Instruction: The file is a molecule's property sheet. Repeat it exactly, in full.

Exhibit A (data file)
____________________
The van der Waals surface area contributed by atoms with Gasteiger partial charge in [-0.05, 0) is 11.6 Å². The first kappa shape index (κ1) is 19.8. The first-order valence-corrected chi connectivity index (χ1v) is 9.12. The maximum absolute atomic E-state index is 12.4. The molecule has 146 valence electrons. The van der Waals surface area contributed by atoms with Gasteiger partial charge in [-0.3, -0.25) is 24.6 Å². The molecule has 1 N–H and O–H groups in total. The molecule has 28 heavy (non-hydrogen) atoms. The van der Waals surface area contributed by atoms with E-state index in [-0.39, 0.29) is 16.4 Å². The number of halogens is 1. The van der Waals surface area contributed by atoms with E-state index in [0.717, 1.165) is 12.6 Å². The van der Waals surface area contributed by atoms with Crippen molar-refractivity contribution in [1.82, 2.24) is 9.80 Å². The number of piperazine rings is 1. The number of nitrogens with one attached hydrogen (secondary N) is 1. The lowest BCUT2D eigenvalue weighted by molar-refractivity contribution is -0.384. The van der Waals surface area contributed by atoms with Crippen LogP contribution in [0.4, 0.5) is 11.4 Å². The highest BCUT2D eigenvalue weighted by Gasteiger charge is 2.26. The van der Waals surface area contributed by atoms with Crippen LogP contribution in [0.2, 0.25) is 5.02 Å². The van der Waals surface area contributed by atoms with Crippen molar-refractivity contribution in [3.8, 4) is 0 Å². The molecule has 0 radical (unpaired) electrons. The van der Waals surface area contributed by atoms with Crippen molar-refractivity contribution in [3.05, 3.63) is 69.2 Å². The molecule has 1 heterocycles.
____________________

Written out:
The van der Waals surface area contributed by atoms with Gasteiger partial charge in [-0.05, 0) is 11.6 Å². The first kappa shape index (κ1) is 19.8. The first-order valence-corrected chi connectivity index (χ1v) is 9.12. The maximum absolute atomic E-state index is 12.4. The molecule has 146 valence electrons. The van der Waals surface area contributed by atoms with Gasteiger partial charge in [-0.3, -0.25) is 24.6 Å². The molecule has 1 N–H and O–H groups in total. The molecule has 28 heavy (non-hydrogen) atoms. The van der Waals surface area contributed by atoms with E-state index in [-0.39, 0.29) is 16.4 Å². The number of halogens is 1. The van der Waals surface area contributed by atoms with E-state index in [0.717, 1.165) is 12.6 Å². The van der Waals surface area contributed by atoms with Crippen molar-refractivity contribution in [1.82, 2.24) is 9.80 Å². The number of piperazine rings is 1. The number of nitrogens with one attached hydrogen (secondary N) is 1. The lowest BCUT2D eigenvalue weighted by molar-refractivity contribution is -0.384. The van der Waals surface area contributed by atoms with Crippen LogP contribution in [0.4, 0.5) is 11.4 Å². The highest BCUT2D eigenvalue weighted by Gasteiger charge is 2.26. The van der Waals surface area contributed by atoms with Crippen LogP contribution in [0.2, 0.25) is 5.02 Å². The van der Waals surface area contributed by atoms with Crippen molar-refractivity contribution in [3.8, 4) is 0 Å². The molecule has 0 radical (unpaired) electrons. The van der Waals surface area contributed by atoms with Crippen molar-refractivity contribution in [3.05, 3.63) is 69.2 Å². The molecule has 1 heterocycles.